London - Echoing a call by Warren E. Buffett, members of the European wealthy elite are urging their governments to raise their taxes or enact special levies to help reduce growing budget deficits.
Maurice Lévy, chairman and chief executive of the French advertising firm Publicis, on Tuesday became the latest European business leader to ask for higher taxes on top earners, writing in The Financial Times that it was “only fair that the most privileged members of our society should take up a heavier share of this national burden.”
“I am not a masochist; I do not love taxes,” wrote Mr. Lévy, who is also president of a French association of private enterprises. “But right now this is important and just.”
The moves come after a similar proposition by Mr. Buffett, the billionaire investor and founder of Berkshire Hathaway. Mr. Buffett wrote in an Op-Ed article in The New York Times on Aug. 14 that the United States should stop “coddling” the rich and raise the top income tax rate in an effort to reduce the deficit.
Mr. Buffett’s comments started a debate among some of Europe’s elite as to whether austerity measures in some countries were too punishing for the poor while sparing the rich.
The multimillionaire chairman of Ferrari, Luca di Montezemolo, backed Mr. Buffett’s idea in an interview with the Rome daily La Repubblica. “I am rich and I am ready to pay more taxes, for reasons of fairness and solidarity,” Mr. Montezemolo told the newspaper.
This month, 16 of France’s wealthiest people, including the chief executive of the energy giant Total and the L’Oréal heiress Liliane Bettencourt, signed a petition published in the magazine Le Nouvel Observateur urging the French government to tax them more. Other signatories were the chief executives of Société Générale, Airbus and PSA Peugeot-Citroën.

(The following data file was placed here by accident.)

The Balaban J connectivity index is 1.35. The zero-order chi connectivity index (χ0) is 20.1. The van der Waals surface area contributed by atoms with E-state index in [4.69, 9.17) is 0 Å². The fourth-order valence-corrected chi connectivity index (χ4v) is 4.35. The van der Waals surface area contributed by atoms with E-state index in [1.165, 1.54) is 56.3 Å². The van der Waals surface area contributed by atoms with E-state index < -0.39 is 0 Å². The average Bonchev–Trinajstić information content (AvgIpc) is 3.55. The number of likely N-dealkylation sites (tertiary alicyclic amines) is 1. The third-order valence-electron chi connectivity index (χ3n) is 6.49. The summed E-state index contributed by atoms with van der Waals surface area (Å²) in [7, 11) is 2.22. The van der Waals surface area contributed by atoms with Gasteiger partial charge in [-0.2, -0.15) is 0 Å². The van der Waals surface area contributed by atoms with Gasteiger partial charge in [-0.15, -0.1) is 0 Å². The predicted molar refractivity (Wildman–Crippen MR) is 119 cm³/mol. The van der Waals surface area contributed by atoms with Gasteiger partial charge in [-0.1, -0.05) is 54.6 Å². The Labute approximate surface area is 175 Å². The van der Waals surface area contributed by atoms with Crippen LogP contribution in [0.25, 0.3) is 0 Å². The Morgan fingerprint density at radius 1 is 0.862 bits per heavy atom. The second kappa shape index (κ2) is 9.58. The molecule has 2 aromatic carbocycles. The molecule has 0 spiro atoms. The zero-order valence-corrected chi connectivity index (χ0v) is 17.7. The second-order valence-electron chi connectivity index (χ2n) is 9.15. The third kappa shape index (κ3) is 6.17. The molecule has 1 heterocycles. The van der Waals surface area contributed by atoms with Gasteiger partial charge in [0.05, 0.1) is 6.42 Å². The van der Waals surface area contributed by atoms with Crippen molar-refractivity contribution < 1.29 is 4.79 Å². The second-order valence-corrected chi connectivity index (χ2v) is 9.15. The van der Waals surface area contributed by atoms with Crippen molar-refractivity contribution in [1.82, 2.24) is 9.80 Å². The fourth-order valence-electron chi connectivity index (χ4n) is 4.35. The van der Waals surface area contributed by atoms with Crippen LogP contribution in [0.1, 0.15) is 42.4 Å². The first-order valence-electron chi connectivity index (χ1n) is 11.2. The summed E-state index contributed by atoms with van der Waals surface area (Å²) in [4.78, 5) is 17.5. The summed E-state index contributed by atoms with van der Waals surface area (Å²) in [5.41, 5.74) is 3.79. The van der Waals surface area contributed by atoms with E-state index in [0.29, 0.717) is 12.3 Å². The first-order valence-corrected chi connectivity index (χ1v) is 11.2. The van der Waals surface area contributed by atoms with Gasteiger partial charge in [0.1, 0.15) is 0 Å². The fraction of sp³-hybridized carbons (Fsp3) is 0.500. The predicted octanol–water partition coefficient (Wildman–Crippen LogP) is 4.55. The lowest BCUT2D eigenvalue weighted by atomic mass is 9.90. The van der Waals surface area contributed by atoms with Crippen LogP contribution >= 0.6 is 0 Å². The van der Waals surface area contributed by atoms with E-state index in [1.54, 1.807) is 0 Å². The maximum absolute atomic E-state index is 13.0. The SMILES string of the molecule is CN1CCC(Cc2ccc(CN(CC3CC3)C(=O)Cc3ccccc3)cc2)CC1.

A group of about 50 wealthy individuals in Germany, who have been campaigning for a higher top tax rate since 2009, said last week that it welcomed the French petition. “Austerity programs, which affect mainly the poor, are ill-suited to solve the crisis,” said the group, whose name in German means the Initiative of the Wealthy for a Wealth Tax.
On the Continent, government attitudes toward taxing the wealthy have so far been mixed. The French president, Nicolas Sarkozy, last week announced a 3 percent increase of the tax on the wealthiest individuals, which is expected to generate about $288 million a year.
In Italy, however, there were signs as recently as Monday that Prime Minister Silvio Berlusconi could be backpedaling on similar measures. The government on Monday dropped plans for a bonus tax on Italians earning more than 90,000 euros ($130,000) a year even though it would still apply to members of Parliament.
Some analysts said the calls for greater sacrifice from Europe’s wealthy might have sprung from growing concern that austerity measures in Europe were leading to social unrest, after protests in Greece and Spain and images of burning police cars and shops in the streets of London.
Jean-Philippe Delsol, of the Institute for Research in Economic and Fiscal Issues in France, said he found “surprising” the recent eagerness of top earners to volunteer to pay higher taxes.
“Maybe some are ashamed by what they earn,” he said. “But they can just ask to be paid less.”
Mr. Delsol said his research showed that higher top tax rates did not necessarily lead to larger tax revenue for governments because, for example, they could act as a disincentive to earn.
In Britain, where no top executive has yet joined the call for raising tax rates, the government is investigating whether the current rate of 50 percent on those making at least £150,000 (about $245,000) has actually improved public finances.
A spokesman for Britain’s business lobby group, the Confederation of British Industry, said Tuesday that it would continue to push for the abolition of the 50 percent top tax rate because it was “unhelpful in terms of attracting business people and entrepreneurs.”
The silence among Britain’s business elite on the issue has started to irk some commentators. “Where is Britain’s Warren Buffett or Liliane Bettencourt?” asked Polly Toynbee, a columnist for The Guardian newspaper.
Britain and Japan have the highest top tax rates among Group of 8 industrialized countries, according to the accounting firm KPMG.
Elisabetta Povoledo contributed reporting from Milan.